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UN conference on climate change will test countries' commitment to public health

BMJ 2007; 335 doi: http://dx.doi.org/10.1136/bmj.39409.520880.DB (Published 29 November 2007) Cite this as: BMJ 2007;335:1116
  1. Rory Watson
  1. Brussels

    The 11 day United Nations conference on climate change opening in Bali on 3 December will shed new light on the degree of importance that policy makers attach to public health as they seek ways to mitigate the gradual increase in the world's temperature and prepare for the consequences.

    The final part (a synthesis) of the fourth assessment report of the UN Intergovernmental Panel on Climate Change (IPCC) confirms that the trend towards global warming can no longer be questioned.

    “Warming of the climate system is unequivocal, as is now evident from observations of increases in global average air and ocean temperatures, widespread melting of snow and ice, and rising global average sea level,” notes the synthesis, which was released on 17 November (see www.ipcc.ch).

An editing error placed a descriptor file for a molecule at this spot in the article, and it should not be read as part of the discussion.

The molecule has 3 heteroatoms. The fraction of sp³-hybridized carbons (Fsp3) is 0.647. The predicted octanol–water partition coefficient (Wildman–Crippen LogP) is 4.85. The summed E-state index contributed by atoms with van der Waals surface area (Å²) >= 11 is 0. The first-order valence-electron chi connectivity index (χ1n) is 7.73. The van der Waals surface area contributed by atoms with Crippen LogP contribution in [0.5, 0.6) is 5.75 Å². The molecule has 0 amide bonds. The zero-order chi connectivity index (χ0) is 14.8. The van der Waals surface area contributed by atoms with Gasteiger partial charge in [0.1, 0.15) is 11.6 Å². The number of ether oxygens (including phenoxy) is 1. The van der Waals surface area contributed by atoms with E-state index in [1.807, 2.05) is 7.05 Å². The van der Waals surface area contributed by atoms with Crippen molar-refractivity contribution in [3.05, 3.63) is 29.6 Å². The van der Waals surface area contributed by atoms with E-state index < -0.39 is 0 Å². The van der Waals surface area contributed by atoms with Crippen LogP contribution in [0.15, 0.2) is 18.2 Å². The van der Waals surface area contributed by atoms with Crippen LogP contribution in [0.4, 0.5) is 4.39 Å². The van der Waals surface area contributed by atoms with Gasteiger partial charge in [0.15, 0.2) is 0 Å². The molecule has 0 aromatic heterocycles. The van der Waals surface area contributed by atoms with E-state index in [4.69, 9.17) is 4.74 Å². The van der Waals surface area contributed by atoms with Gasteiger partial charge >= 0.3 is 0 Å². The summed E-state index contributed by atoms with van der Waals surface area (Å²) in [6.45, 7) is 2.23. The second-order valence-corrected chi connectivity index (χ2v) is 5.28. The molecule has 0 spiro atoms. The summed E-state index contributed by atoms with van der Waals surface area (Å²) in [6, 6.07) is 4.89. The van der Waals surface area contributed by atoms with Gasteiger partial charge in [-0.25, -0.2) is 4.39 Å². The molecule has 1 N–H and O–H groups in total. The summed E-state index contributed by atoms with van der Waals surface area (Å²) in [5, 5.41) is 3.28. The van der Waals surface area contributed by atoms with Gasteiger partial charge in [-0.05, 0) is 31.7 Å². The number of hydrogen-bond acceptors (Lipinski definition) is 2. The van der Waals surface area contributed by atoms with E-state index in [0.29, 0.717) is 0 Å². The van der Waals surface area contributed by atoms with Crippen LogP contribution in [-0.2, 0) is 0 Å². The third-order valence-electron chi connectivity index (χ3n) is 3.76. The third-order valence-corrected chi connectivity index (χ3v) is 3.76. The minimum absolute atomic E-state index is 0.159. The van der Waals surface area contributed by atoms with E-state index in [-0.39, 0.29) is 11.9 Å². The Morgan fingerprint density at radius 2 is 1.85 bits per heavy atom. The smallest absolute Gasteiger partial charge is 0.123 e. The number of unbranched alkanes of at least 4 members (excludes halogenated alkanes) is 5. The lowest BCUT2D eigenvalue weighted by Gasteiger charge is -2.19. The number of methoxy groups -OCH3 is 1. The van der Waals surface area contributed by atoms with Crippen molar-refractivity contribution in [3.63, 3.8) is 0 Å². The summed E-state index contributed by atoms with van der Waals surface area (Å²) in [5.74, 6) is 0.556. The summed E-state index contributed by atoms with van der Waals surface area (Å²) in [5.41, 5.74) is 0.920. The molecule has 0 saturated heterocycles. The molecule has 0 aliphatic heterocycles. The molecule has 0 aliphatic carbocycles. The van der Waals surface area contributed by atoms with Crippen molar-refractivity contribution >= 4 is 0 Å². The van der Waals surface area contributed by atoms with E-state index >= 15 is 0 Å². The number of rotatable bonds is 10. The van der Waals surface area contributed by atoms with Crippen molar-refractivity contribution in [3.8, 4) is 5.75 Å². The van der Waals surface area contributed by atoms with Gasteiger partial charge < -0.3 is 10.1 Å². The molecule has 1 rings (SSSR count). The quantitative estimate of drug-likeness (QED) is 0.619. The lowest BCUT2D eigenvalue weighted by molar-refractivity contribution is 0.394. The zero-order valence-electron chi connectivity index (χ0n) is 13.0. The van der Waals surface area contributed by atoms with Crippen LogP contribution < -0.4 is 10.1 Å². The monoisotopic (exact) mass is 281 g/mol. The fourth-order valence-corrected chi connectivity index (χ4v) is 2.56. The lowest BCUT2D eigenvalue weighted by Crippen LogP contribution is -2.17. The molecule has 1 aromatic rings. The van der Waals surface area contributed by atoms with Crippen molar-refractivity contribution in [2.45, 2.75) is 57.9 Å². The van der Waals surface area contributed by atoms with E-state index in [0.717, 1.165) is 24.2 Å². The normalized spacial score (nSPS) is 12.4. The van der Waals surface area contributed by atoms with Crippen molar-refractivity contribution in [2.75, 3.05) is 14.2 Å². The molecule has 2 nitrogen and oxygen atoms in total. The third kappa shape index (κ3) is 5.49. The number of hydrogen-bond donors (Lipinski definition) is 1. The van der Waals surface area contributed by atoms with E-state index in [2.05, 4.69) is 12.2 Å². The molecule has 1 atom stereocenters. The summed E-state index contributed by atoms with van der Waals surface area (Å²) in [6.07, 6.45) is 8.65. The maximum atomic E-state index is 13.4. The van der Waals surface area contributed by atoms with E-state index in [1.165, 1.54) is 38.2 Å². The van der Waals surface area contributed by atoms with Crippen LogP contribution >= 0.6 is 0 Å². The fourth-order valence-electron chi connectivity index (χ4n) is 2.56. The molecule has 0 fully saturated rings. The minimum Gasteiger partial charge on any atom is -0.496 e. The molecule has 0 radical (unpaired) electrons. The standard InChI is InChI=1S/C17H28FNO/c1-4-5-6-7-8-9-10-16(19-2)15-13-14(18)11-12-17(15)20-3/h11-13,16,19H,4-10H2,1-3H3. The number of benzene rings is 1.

The chapter devoted to health issues confirms that humans are being directly exposed to climate change through new weather patterns and indirectly through alterations in water, air, and food quality and evolving ecosystems. Emerging evidence points to changes in the distribution of some vectors of infectious disease and in the seasonal distribution of some allergenic pollen species.

    More specifically, the report predicts with a high degree of confidence that there will be more deaths, disease, and injury from heat waves, floods, storms, fires, and drought; greater malnutrition; higher cardiorespiratory morbidity and mortality associated with ground level ozone; …

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